For all of Bill Clinton’s legendary appeal as a charming public speaker, his “I met a girl” speech at last night’s convention will be remembered far more for what he didn’t say.
When it came to telling their private story, the 42nd president’s pointed omission of even a mention in passing of the very public crisis in a marriage about which most Americans already think they know too much echoed throughout the speech.
We’re all entitled to be the heroes and heroines of our own novels and, if this is the story the Clintons want to tell their grandchildren, so be it. The rest of us are aware of the complicated nature of their marriage. Though her husband gave us a detailed history of their courtship and early years together, he prudently failed to mention his very public infidelities and the fact that during his presidential campaigns and then during the Monica Lewinsky affair, her willingness to stand by him was the key factor in allowing him to survive.
We will be told that this is ancient history and that there is no need to re-litigate his perjury or Hillary’s willingness to back him up. But if we are now obliged to listen as Bill ably takes on the part of the faithful adoring spouse, it can’t be considered in bad taste to bring this up. The more he tries to divert us from the facts, the easier it is to remember that the relationship in question long ago took on the aspect of a cold political alliance in which her loyalty now obliges him to work for her election. Ironically, just as Donald Trump’s children were tasked with providing an alternative narrative for the Republican candidate’s well-known private life, so, too, did Bill Clinton try to give us a new version of a story that most already tired of hearing long ago.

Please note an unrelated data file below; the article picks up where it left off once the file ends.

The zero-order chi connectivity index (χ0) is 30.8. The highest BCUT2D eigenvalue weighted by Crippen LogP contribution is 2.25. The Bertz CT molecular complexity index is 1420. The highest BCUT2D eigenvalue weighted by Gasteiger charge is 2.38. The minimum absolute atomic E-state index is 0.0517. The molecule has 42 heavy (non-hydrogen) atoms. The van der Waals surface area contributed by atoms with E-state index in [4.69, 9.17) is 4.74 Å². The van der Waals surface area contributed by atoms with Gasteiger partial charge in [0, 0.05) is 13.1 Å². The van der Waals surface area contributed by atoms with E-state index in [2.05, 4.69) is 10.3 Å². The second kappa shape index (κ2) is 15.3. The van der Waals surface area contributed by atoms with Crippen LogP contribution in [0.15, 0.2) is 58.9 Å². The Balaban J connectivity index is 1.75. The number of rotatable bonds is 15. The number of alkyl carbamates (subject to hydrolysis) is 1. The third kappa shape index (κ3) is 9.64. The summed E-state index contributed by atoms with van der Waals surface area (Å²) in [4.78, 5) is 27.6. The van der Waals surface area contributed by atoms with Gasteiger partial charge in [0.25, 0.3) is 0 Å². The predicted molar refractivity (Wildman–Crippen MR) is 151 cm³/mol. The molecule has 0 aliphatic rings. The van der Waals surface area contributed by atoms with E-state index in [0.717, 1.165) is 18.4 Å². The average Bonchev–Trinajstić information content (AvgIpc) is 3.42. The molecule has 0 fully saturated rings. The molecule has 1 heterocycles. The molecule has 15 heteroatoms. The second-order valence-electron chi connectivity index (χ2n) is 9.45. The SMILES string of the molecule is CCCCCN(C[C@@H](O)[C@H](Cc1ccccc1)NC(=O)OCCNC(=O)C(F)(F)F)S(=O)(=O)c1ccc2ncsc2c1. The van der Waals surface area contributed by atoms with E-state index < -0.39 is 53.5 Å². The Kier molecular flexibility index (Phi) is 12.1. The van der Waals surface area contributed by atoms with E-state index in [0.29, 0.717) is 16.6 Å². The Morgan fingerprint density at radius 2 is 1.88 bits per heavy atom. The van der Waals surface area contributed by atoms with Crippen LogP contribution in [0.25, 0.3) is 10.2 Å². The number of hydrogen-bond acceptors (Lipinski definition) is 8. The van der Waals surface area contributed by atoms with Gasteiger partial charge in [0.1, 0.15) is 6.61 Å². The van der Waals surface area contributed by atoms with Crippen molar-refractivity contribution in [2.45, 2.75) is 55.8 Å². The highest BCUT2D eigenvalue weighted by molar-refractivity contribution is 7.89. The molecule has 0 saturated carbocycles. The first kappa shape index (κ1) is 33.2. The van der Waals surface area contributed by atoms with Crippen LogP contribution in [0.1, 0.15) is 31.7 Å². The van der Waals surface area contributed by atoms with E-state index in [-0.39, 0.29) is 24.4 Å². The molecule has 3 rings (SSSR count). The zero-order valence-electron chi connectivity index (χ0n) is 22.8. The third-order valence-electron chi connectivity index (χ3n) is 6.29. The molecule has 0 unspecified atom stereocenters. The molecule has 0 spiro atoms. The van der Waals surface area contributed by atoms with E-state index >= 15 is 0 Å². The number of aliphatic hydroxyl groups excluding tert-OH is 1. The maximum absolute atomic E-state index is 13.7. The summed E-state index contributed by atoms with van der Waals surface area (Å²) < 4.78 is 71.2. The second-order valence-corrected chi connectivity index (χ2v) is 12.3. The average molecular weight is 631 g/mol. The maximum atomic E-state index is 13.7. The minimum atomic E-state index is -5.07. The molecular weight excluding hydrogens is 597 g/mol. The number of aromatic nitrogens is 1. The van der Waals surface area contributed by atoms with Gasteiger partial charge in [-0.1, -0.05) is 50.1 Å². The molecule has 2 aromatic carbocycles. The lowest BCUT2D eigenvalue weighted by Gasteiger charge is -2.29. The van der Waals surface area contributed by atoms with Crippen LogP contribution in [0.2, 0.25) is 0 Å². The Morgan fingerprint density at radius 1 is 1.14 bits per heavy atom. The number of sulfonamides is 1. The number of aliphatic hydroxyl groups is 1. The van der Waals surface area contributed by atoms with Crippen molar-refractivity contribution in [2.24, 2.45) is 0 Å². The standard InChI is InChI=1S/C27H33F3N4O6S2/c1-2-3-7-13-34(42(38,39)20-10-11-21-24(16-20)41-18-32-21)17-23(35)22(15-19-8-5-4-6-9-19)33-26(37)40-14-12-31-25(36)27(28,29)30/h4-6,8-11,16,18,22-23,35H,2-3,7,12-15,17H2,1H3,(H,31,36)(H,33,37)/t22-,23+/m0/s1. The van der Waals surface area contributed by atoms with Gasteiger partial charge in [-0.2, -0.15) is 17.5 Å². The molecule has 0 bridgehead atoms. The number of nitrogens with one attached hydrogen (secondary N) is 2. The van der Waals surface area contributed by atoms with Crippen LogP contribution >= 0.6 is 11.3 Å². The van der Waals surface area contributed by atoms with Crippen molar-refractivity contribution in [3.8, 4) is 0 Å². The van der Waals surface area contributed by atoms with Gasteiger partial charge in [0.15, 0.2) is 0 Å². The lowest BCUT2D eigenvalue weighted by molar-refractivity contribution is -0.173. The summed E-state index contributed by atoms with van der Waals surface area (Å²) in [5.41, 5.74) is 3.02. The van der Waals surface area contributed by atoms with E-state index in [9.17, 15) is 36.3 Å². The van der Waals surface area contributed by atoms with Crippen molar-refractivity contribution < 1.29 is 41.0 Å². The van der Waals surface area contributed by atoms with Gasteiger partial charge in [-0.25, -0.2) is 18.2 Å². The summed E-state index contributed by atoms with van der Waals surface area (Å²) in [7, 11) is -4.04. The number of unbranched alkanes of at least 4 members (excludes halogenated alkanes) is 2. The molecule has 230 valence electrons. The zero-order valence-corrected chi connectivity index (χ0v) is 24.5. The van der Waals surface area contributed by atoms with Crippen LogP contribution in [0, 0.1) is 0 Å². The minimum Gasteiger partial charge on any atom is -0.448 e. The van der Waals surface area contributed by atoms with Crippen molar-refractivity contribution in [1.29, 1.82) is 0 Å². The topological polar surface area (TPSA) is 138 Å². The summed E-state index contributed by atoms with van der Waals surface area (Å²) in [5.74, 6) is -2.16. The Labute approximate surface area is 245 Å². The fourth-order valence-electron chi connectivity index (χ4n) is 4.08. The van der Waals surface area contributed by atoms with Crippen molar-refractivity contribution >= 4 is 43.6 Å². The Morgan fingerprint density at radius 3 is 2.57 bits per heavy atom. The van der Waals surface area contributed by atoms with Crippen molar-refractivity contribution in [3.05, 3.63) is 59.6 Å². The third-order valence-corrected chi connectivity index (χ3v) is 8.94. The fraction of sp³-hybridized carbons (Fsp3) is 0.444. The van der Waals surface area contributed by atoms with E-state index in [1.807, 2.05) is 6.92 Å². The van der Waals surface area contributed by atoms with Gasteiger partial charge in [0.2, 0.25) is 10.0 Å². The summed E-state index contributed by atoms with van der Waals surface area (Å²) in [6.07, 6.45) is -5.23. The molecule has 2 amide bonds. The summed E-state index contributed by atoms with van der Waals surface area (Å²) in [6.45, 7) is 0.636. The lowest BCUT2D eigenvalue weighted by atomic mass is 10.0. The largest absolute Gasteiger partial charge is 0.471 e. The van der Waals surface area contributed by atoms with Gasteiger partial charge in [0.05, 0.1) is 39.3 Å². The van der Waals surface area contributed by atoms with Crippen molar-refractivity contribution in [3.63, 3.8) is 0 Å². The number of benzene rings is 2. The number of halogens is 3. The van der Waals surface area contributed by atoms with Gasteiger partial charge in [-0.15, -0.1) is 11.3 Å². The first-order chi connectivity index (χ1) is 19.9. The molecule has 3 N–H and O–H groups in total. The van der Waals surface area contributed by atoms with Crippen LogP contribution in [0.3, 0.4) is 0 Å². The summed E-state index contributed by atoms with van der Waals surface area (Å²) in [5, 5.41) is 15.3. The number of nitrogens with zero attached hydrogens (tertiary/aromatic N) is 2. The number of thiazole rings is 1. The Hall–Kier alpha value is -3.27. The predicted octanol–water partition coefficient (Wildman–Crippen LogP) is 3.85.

It is a bit much to ask us to ignore what we know and instead buy into the fairy tale the former president was peddling. The same is true for the clever attempt to pitch this veteran political player and officeholder as an “change-maker.” Whatever one may think of her opponent—and I take a dim view of Trump—any effort to deny that Hillary is the status quo candidate of 2016 ranks up there with Bill’s “I didn’t have sexual relations with that woman, Miss Lewinsky” in the pantheon of Clinton falsehoods. The same is true of the effort to depict her four years as secretary of state as one of unrivaled success when in fact she presided over the unraveling of the Middle East and one of the great tragedies of the last half century in Syria and the revival of Russian imperialism (“reset”).
The Clintons have been part of our public conversation for 24 years. The notion that they can re-sell themselves to the public is a comforting delusion for Democrats. If most voters don’t trust the Democratic nominee, and they don’t, it isn’t because they don’t know the real Hillary or are buying into a lie as her husband insists. Her problem is that we know her all too well. Her deceptions and the casual corruption of the conflicts of interest, which were created by their family foundation that has helped make them a very rich couple, is not a secret. Nor is her obsessive secrecy (already on display when she was first lady when she sought to remake health care out of public view) and willingness to repeatedly lie about her misdeeds. It’s not for nothing that even some Democrats took up the “lock her up” chant this week.
Bringing these facts to light is not a “cartoon,” which is the word the former president used to dismiss attacks on his wife. It is the unvarnished truth that no amount of romanticization of her will bury. Americans will make up their own minds as to whether her frauds are less odious than those of Donald Trump.